Three Prominent Figures Shaping Contemporary Understanding of Jerusalem and the Bible to Speak at Smith
When book designer Barry Moser's much-anticipated Pennyroyal Caxton Bible was released last week, the New York Times credited the edition -- the first full illustration of the Old and New testaments since 1865 -- with having "the power to startle" and proposed that Moser "may just have created the Bible for our time."
At 7:30 p.m., Tuesday, October 19, in Smith College's Wright Hall Auditorium, Moser will reflect on the challenges and pitfalls of affixing images to sacred text in a slide lecture titled "Tanakh and Testament: A Reprobate Tinkers With Holy Writ." Moser will discuss his use of life models, photographs and computer-generated composites to produce images of sanctity and monumentality that are also provocative and which cause readers to see old, familiar characters and stories in a new light.
A designer, author, printer, painter, and printmaker, Moser has illustrated or designed more than 200 books, including the Arion Press edition of "Moby Dick" and the University of California Press edition of "The Divine Comedy of Dante." Moser's edition of Lewis Carroll's "Alice's Adventures in Wonderland" won the National Book Award for Design and Illustration in 1983.
The following week, at 7:30 p.m. Tuesday, October 26, Hershel Shanks, founding editor of the influential journal "Biblical Archaeology Review," and author, most recently, of "The Mystery and Meaning of the Dead Sea Scrolls," will present "What Do the Dead Sea Scrolls Really Say?" Shanks will speak in the Neilson Library Browsing Room and his lecture will be accompanied by slides.
Described as "perhaps the most visible, quotable, divisive figure in the world on...the Dead Sea Scrolls," Shanks is a self-made expert in the field of Biblical archaeology. He is also the publisher of "Bible Review"; editor of "Moment," a Jewish opinion magazine; and founder and president of the Biblical Archaeology Society, a non-profit publishing, travel and seminar organization. He is the author and editor of 12 books, including "The City of David: A Guide to Biblical Jerusalem," "Understanding the Dead Sea Scrolls," and "Jerusalem: An Archaeological Biography," described by The New York Times as "a sober, straightforward, politically neutral summary of the amazing history of Jerusalem as revealed by the archaeological findings of the last century and more."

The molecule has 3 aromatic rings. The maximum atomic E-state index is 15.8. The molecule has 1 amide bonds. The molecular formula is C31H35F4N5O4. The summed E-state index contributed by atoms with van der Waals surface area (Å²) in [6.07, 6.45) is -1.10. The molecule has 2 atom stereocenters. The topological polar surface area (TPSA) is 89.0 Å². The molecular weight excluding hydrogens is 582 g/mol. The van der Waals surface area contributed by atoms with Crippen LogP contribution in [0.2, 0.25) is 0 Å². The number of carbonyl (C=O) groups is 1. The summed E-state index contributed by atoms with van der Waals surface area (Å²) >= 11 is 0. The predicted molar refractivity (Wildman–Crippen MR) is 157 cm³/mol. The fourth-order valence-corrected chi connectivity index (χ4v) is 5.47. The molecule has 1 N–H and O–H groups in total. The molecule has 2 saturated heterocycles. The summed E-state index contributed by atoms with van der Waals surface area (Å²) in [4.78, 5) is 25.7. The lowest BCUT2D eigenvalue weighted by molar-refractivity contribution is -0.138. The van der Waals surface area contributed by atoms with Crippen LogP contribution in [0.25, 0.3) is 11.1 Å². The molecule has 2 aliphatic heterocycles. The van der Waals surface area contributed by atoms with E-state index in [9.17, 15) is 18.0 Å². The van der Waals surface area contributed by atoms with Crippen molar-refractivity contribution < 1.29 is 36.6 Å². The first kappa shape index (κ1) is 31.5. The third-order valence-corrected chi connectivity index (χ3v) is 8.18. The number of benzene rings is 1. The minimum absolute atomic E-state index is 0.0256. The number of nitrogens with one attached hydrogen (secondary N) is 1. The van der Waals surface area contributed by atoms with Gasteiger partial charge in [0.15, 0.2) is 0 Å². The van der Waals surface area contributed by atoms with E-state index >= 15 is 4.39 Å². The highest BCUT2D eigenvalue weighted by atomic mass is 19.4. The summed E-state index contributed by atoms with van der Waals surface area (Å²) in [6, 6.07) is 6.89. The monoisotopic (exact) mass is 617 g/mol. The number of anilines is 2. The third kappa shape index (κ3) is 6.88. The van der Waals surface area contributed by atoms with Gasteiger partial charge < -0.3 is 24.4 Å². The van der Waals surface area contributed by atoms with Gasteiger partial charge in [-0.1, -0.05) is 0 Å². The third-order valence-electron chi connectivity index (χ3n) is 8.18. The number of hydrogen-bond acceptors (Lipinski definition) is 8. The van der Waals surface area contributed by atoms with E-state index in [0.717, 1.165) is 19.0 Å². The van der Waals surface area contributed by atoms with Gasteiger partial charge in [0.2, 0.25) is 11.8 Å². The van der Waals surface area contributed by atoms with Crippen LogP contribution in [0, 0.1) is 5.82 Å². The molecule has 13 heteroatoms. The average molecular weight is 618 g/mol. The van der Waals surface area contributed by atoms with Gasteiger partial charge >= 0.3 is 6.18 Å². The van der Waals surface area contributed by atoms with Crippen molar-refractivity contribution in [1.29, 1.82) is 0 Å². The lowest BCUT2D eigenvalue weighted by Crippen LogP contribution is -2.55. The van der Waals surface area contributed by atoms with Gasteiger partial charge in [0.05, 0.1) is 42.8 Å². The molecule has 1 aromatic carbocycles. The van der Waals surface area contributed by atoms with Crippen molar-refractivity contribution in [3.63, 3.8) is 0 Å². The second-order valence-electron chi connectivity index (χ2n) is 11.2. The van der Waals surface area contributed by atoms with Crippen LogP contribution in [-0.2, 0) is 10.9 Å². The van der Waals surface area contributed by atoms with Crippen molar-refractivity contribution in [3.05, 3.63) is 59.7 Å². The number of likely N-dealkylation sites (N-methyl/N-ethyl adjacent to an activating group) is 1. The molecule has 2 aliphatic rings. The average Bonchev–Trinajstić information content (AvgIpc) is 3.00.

The lecture series will conclude at 7:30 p.m. Thursday, November 18, with "Prophets, Fishes and Mermaids in the Book of Jonah," a slide-lecture by distinguished Biblical scholar Shemaryahu Talmon of Hebrew University, Jerusalem. Talmon will speak in Seelye Hall 201.
One of the first recipients of his country's prestigious Israel Prize in Biblical Research and Interpretation, Talmon is the author of numerous works of Biblical history and an authority on Qumran, where the Dead Sea Scrolls were discovered beginning in 1947. His books include "Jewish Civilization in the Hellenistic-Roman Period," "Qumran and the History of the Biblical Text" and "The World of Qumran from Within." He is the editor of the Hebrew University Commentary Project. Talmon's lecture at Smith will focus on a scene from the Book of Jonah in a 13th-century illuminated Hebrew manuscript.
All of the lectures are free, open to the public, and wheelchair-accessible.
Moser, Shanks and Talmon are visiting Smith in conjunction with a first-year seminar titled "Jerusalem in History, Literature and Art," taught by professors Patricia Skarda and Karl Donfried. Sponsors of the lectures include the Mellon Foundation, the Smith College Museum of Art and the departments of Religion and Biblical Literature and Jewish Studies.
October 7, 1999
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